The above belonged to information gathering, and the next
step was information analyzing, which should base on the given
conditions like the supermarket logo, the co mpa ny histo ry etc.
The information provided reverberated with the images in the
supermarket logo, and made sense in the context of supermar-
ket naming. Therefore, the conclusion was that the value behind
naming was nature worship.
Concerning the context of the study, the supermarket names,
it should be noted that supermarkets context had some influ-
ence on supermarket naming. As to supermarket, it was identi-
fied with its characteristic physical appearance like “its size, the
huge stock inventories, its departmental character, the check-
ing-out counters, the carrier baskets, the freedom to shop at
leisure through the tremendous floor space. All these give the
supermarket the atmosphere of beehive activity never seen
before in food retailing units” as well as its essential parking lot.
(Zimmerman in 2011) These meant that supermarkets were
highly possible to use these classical characteristics which
made a supermarket the supermarket that made itself popular
world wide, to attract customers. Other major elements that
forged the supermarket names the way they looked, most
probably included the values the nomenclators had imprinted in
their brains.
In Table 2, there are a total of 20 values, among them some
were not from the complete list of American values concluded
above, because they did not belong to any of those values. They
are nature, family/hometown, cultural identity, happiness,
healthy/safe, cultural tolerance, superiority and sports.
What was surprising was the notion of cultural identity, and
cultural tolerance. Because cultural identity was seldom men-
tioned as one of American values, however, supermarket names
indicated that American people use names of their community
Open Access
Table 2.
List of values reflected in American supermarket names.
No. Values Definitions
1 Individualism Individual names we r e used to memorize personal achievement or they used words assoc iated with individual r esponsibility.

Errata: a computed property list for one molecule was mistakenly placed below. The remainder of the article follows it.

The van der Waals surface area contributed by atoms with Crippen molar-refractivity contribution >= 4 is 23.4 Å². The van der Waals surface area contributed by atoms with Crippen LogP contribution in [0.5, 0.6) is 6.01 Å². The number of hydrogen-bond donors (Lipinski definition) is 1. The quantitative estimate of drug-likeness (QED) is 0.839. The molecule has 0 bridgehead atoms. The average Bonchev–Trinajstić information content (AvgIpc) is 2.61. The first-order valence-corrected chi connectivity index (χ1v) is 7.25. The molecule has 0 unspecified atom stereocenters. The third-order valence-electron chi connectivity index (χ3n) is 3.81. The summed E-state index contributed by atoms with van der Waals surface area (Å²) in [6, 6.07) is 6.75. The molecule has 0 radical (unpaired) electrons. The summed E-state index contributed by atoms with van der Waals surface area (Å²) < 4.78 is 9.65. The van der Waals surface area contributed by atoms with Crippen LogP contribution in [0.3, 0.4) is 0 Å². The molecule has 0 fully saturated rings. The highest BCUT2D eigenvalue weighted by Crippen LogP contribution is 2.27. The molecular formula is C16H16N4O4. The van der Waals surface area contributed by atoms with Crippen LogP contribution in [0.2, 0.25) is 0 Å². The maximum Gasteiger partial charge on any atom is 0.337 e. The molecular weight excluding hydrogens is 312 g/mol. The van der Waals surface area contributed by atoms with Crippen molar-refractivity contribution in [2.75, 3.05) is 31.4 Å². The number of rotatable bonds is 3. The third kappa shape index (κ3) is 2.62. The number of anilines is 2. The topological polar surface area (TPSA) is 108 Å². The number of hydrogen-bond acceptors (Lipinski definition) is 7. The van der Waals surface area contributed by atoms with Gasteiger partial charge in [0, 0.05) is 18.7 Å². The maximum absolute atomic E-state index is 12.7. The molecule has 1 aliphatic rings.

2 Nature Supermarke ts were named after plants, flowers, natural matters, natural phenomena as well
as the word “Nature”. It represented peopl e’s love in nature.
3 Directness It shows attributes of supermarkets like the scale, completion, qua lity service or it may directly slogan the
customers into shopping in the superma rket.
4 Cultural Identity People use names of their local community, city or even states, which represents people’s cultural or regional identity.
5 Efficiency and Practicality The supermarket names attrac ted customer s b y indicating a low price for produ cts and convenience of a general type.
6 Competition Due to a de si re to being the better one or the be s t one in a group, people gave supermarket names a touch of
competition and the concept of win and l o se.
7 Nationalism The supermarket was named after nation al pride, or the name directly complimented the nation
8 Good People tend to hope for the good and thus they u se some good adjectives and nouns.
9 Superiority People used words like king, president to suggest the supreme authority, th e high quality of the supermarket.
10 Pi one e ring Spi rit People directly use “pioneer” or som ething related with pioneering spir it in the names.
11 Moral Orientation The supermarket names indicated that cust o mers shoul d shop right and it was r ight to shop in their supermarkets.
12 Friendship Supermarket directly use d words like “friendship” or “friendly” in their names, indicating the impo rt ance
American people put o n friends.
13 Unity The superm arket names directly used words related with teamwork and unity in their name s.
14 Family/Hometown Words related to family and hometown were u sed to appeal to pe ople’s positive feelings to the supermarket,
which represent the importance of family.
15 Cultural tolerance The nomenclators used exotic elements in supermarket names, which showed the cultural tolerance of American people.
16 Wisdom Wor ds like “wisdom”, “smart” were adopted to show people’s desire for wisdom.
17 Freedom “Freedom” directed appeared in supermarket names.
18 Happiness Nomenclators assoc i ated supermarket names with ha p pi ness.
19 Healthy/Safe Supermark et names su ggested that foods i n th e supermarket were healthy and safe,
reminding the customers to keep fit and advertising for it self.
20 Sports Supermarket names were associated with events, places or subjects related with sports.
and city to draw people closer. This value was shared by people
who felt a strong regional or cultural identity. Besides, even